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author:("rasoul, Mina")
1.  Stressing Mitosis to Death 
Frontiers in Oncology  2014;4:140.
The final stage of cell division (mitosis), involves the compaction of the duplicated genome into chromatid pairs. Each pair is captured by microtubules emanating from opposite spindle poles, aligned at the metaphase plate, and then faithfully segregated to form two identical daughter cells. Chromatids that are not correctly attached to the spindle are detected by the constitutively active spindle assembly checkpoint (SAC). Any stress that prevents correct bipolar spindle attachment, blocks the satisfaction of the SAC, and induces a prolonged mitotic arrest, providing the cell time to obtain attachment and complete segregation correctly. Unfortunately, during mitosis repairing damage is not generally possible due to the compaction of DNA into chromosomes, and subsequent suppression of gene transcription and translation. Therefore, in the presence of significant damage cell death is instigated to ensure that genomic stability is maintained. While most stresses lead to an arrest in mitosis, some promote premature mitotic exit, allowing cells to bypass mitotic cell death. This mini-review will focus on the effects and outcomes that common stresses have on mitosis, and how this impacts on the efficacy of mitotic chemotherapies.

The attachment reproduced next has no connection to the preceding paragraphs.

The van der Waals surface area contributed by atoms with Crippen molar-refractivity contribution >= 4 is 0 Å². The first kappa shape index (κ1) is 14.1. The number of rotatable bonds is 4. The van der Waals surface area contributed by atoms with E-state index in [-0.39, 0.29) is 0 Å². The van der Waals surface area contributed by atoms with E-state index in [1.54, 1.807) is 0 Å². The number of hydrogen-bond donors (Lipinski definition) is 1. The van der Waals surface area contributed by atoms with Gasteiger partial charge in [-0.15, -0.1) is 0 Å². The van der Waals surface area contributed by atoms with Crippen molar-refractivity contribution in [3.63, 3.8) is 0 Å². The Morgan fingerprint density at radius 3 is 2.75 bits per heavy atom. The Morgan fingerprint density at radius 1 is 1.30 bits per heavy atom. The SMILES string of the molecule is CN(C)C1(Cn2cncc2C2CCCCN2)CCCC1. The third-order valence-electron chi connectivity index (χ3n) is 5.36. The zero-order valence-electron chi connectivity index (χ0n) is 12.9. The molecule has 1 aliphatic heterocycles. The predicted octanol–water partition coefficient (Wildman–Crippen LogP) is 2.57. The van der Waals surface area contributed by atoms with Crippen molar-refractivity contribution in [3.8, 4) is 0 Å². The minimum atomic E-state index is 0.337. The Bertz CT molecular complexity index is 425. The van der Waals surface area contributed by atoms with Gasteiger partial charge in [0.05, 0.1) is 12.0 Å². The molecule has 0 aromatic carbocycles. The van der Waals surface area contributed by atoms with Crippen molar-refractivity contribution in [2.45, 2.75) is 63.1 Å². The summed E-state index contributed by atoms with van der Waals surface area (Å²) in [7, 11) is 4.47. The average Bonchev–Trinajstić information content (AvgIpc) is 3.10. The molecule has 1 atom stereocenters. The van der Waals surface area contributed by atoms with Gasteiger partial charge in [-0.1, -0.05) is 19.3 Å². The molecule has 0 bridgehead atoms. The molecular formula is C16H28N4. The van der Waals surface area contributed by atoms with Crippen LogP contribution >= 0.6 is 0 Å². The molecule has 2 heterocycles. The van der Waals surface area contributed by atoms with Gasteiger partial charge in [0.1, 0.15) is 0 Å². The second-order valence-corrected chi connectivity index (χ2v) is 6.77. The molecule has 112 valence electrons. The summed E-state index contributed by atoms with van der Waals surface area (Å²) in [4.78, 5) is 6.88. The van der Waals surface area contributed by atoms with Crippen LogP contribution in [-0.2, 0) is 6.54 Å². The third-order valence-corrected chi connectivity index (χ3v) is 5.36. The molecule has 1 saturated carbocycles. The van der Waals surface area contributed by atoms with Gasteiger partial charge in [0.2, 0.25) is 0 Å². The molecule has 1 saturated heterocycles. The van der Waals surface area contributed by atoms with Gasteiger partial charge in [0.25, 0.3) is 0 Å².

PMCID: PMC4044692  PMID: 24926440
mitosis; SAC; spindle; kinetochore; checkpoint; metaphase; DNA damage; Cdk1
2.  Association of estrogen receptor-α A908G (K303R) mutation with breast cancer risk 
Genetic mutations in premalignant breast lesions may have a role in malignancy progression or influence the behavior of subsequent disease. A point mutation in estrogen receptor-α (ER-α) as A908G (Lys303→Arg) was originally involved to hypersensitive to estrogen breast hyperplasia. We detected this mutation among Iranian women with invasive breast cancer. A population-based case-control study was conducted in 150 newly diagnosed invasive breast cancer and 147 healthy control individuals controls to screen for presence of the ER-α A908G mutation by using single-strand conformation polymorphism (SSCP) analysis and 33Pcycle DNA sequencing. We detected the 10.7% ER-α A908G mutation in the form of heterozygote genotype only among cancer patients (χ2=22.752, P=0.00). The allelic frequency of mutant allele AGG in codon 303 was significantly (χ2=29.709, P=0.001) higher in patients with the family history of breast cancer (28.9%) than those without the family history of breast cancer (1.9%). Our data suggest that ER-α codon 303 mutation is correlated with various aspects of breast cancer in Iran. ER-α genotype might represent a surrogate marker for predicting breast cancer developing later in life.
PMCID: PMC3515972  PMID: 23236557
Breast cancer; mutation; estrogen receptor; PCR-SSCP; lymph node metastasis
3.  Evaluation of insulin expression and secretion in genetically engineered gut K and L-cells 
BMC Biotechnology  2012;12:64.
Gene therapy could provide an effective treatment of diabetes. Previous studies have investigated the potential for several cell and tissue types to produce mature and active insulin. Gut K and L-cells could be potential candidate hosts for gene therapy because of their special features.